There is a veritable alphabet soup of federal laws covering aspects of how food is described, with the familiar Food, Drug and Cosmetic Act (“FDCA”), Nutrition Labeling and Education Act (“NLEA”), Federal Meat Inspection Act (“FMIA”), and Poultry Products Inspection Act (“PPIA”) discussed in GMA (with PPA, FIFRA and OFPA mentioned in a footnote for flavor). There is not yet a federal law that provides comprehensive treatment of the issue of labeling of food with genetically modified ingredients, and the guidances on the subject from FDA are non-binding. 2015 U.S. Dist. LEXIS 56147, **53-54. With this framework, there was no contention that field preemption applied and barred states from regulating these issues at all. Yet, the GMA started with the dreaded “presumption against preemption,” which derives from field preemption and has no place in the discussion of the express preemption and implied/conflict preemption arguments raised by the plaintiffs. Id. at *48. As we have said many times—likehere, here and way back here—the resort to the presumption inLevine (which started in Vermont state court) and in many other bad express and implied preemption decisions tends to be a clear signal of where things are going. Here, it predicted most of the outcome.
The first round of analysis concerned whether the express preemption provisions in the NLEA preclude Act 120’s disclosure requirement. By their terms, the provisions prohibit states from requiring food labeling that is “not identical” to the NLEA’s own mandatory requirements. Id. at *52. The GMA court says an additional condition for preemption, beyond the state requirement being “not identical,” is that the NLEA requirement “is clearly entitled to preemptive effect,” citing the express preemption provisions in the NLEA. Id. at *53. While we are not specialists in food law, we do not see any source for engrafting this condition based on a statute that reads “no State or political subdivision of a State may directly or indirectly establish under any authority or continue in effect as to any food in interstate commerce” and gives five types of requirements for food, food labeling, or food nutrition labeling that might apply when “not identical” to specified parts of the NLEA. Again calling on the “duty to accept the reading [of the state act] that disfavors preemption”—properly applicable only to field preemption—the court interpreted “not identical” in a counter-intuitive way:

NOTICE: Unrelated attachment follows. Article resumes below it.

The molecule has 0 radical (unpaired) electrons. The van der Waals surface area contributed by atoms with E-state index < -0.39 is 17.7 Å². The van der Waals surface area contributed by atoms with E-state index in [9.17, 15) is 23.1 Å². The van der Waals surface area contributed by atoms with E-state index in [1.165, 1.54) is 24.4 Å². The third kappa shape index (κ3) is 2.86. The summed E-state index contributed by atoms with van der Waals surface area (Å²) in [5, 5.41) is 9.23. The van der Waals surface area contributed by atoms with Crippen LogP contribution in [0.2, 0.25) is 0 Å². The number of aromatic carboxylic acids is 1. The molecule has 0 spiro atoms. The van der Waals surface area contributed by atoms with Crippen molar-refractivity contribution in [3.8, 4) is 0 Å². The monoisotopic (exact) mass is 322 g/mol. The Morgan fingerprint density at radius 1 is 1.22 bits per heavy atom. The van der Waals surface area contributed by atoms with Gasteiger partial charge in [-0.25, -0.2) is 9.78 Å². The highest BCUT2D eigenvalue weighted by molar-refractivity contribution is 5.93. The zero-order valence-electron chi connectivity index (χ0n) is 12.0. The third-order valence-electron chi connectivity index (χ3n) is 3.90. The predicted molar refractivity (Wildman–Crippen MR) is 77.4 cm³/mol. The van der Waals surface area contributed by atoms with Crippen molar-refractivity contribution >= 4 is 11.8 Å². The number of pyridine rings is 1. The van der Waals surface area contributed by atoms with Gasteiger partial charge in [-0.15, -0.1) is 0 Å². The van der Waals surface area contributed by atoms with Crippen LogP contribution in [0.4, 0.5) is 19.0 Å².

[I]n order for preemption to apply, the FDCA [as amended by the NLEA] must require the labeling information at issue; the NLEA must indicate that the mandatory federal labeling requirement is entitled to preemptive effect; and Act 120’s GE disclosure requirement must govern this same information.
Id. at *58. Because Act 120 specified that it did not require the term “genetically engineered” to go before the food’s “common name” or with specific ingredients, the plaintiff “failed to establish that Act 120’s GE disclosure requirement is ‘not identical’ to any mandatory labeling requirement of the FDCA.” Id. at *62. In other words, the state act’s disclosure requirement was nimble enough to duck express preemption from the NLEA, even though the NLEA did not mandate any such disclosure.